June 7, 2018
"Treatment of sex offenders depends on whether they've challenged rules"
The title of this post is the headline of this lengthy new Detroit Free Press article. I recommend the piece in full, and here is how it gets started and additional excerpts:
Eight months after the U.S. Supreme Court effectively upheld a decision saying parts of Michigan's sex offender registry law — one of the toughest in the nation — were unconstitutional, thousands of former sex offenders who thought they'd be off the registry by now, or facing less severe restrictions, have seen no changes.
The law remains in place, unchanged, with the state defending it in more than three dozen lawsuits — many of which it has already lost. The controversy involves a ruling two years ago by the U.S. 6th Circuit Court of Appeals in Cincinnati that said provisions enacted in 2006 and 2011 and applied to offenders convicted before then violates constitutional protections against increasing punishments after-the-fact. Last October, the U.S. Supreme Court declined to hear the state's challenge to that ruling, effectively upholding it.
The rules prohibit offenders — many of whom have gone years if not decades without committing any crimes — from legally living, working or even standing within 1,000 feet of a school, a regulation that many say makes it hard for them to work, or to pick up or see their kids at school, and has forced some to give up jobs and homes. The rules also require offenders to immediately register email addresses or vehicles and report to police as often as four times a year, in some cases, for the rest of their lives.
Because the appeals court decision came in civil cases and not class action lawsuits, the state has maintained those rulings apply only to the specific plaintiffs who brought them. And with the state Legislature failing to change the law, registrants find themselves in a legal morass, with the requirements they must comply with almost wholly contingent on whether the offender has successfully gone to court. Michigan now has the fourth-largest sex offender registry in the country, with 43,623 registrants on its database, more than the state of New York, which has 40,623.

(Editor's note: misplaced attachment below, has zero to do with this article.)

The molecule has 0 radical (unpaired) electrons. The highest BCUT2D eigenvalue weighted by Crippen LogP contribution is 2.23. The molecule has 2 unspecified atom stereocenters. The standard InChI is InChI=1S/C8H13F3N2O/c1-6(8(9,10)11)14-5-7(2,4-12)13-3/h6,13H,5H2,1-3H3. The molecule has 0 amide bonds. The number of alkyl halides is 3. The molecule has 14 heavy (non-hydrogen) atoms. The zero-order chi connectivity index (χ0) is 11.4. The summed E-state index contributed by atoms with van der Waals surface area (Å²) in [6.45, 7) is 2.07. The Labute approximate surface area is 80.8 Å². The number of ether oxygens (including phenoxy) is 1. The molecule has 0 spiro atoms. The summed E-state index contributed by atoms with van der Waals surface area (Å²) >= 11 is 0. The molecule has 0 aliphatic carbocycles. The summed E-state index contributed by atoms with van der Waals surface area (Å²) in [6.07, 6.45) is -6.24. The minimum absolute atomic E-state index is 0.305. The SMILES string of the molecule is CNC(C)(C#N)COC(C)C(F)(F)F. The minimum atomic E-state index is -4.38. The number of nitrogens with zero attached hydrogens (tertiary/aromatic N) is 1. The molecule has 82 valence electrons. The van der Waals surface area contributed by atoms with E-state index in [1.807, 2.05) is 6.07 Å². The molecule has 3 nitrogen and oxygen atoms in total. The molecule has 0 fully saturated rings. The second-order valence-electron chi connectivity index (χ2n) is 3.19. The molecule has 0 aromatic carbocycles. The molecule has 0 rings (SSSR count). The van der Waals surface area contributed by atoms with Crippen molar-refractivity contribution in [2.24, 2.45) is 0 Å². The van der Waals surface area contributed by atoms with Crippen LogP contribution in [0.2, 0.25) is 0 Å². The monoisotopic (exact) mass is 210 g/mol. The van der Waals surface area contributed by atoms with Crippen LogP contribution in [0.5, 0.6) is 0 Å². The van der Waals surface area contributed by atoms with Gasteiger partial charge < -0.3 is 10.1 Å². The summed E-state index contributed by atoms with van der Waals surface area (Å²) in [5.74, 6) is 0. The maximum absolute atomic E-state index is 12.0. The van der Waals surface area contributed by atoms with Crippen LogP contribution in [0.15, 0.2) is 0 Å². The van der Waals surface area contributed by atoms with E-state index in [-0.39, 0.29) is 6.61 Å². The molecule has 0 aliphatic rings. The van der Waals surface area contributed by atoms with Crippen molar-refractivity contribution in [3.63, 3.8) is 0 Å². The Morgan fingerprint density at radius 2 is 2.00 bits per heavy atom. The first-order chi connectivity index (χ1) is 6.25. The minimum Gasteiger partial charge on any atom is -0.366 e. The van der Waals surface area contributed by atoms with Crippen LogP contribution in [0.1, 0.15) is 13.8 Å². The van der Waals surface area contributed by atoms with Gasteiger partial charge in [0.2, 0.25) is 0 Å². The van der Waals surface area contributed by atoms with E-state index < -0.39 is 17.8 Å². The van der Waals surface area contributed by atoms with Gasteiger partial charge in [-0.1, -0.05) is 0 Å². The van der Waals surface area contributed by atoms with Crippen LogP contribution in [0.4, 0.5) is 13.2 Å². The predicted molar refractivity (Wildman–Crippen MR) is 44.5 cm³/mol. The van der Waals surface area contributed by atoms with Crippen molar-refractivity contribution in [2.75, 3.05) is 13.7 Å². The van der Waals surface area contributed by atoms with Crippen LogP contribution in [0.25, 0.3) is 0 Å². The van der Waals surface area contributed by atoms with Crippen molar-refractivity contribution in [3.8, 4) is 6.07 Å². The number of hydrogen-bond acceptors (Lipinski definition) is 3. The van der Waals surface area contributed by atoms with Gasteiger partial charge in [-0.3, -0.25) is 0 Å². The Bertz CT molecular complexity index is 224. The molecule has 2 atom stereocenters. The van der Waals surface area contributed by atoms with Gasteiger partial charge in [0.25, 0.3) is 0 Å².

The disparities can be wide. One man convicted 17 years ago of eight counts of sexual contact with several girls under the age of 13 sued prosecutors, arguing that the rules keeping him on the registry — with his photo, name, address listed publicly — for life were unconstitutional. Last November, after the Supreme Court declined to take up the 6th Circuit decision, the state Court of Appeals agreed, saying those rules no longer apply to him.
But it's different for another man convicted of touching two girls under the age of 16 while drunk 24 years ago in another state but who has had a clean record since. Last September, as a "Tier 2" offender, he was expecting to come off the registry after nearly a quarter century. But he was abruptly told by police that his case had been reviewed and that since one of those girls was under 13, he’d stay on the list — and be listed among the worst offenders on "Tier 3" — for life. To this day, under Michigan law, he's subject to all those restrictions from which the first man has been freed....
In Michigan, any legal certainty about what is required of thousands of sex offenders is almost nil.
While some local prosecutors — like those in Wayne and Oakland counties — no longer enforce cases involving retroactive applications of the law, it's far from certain that others are following suit. Macomb County prosecutors, for instance, declined to answer the Free Press' questions about whether they are still enforcing those restrictions. And Michigan State Police — which oversees the registry — says, legally, all restrictions remain in place.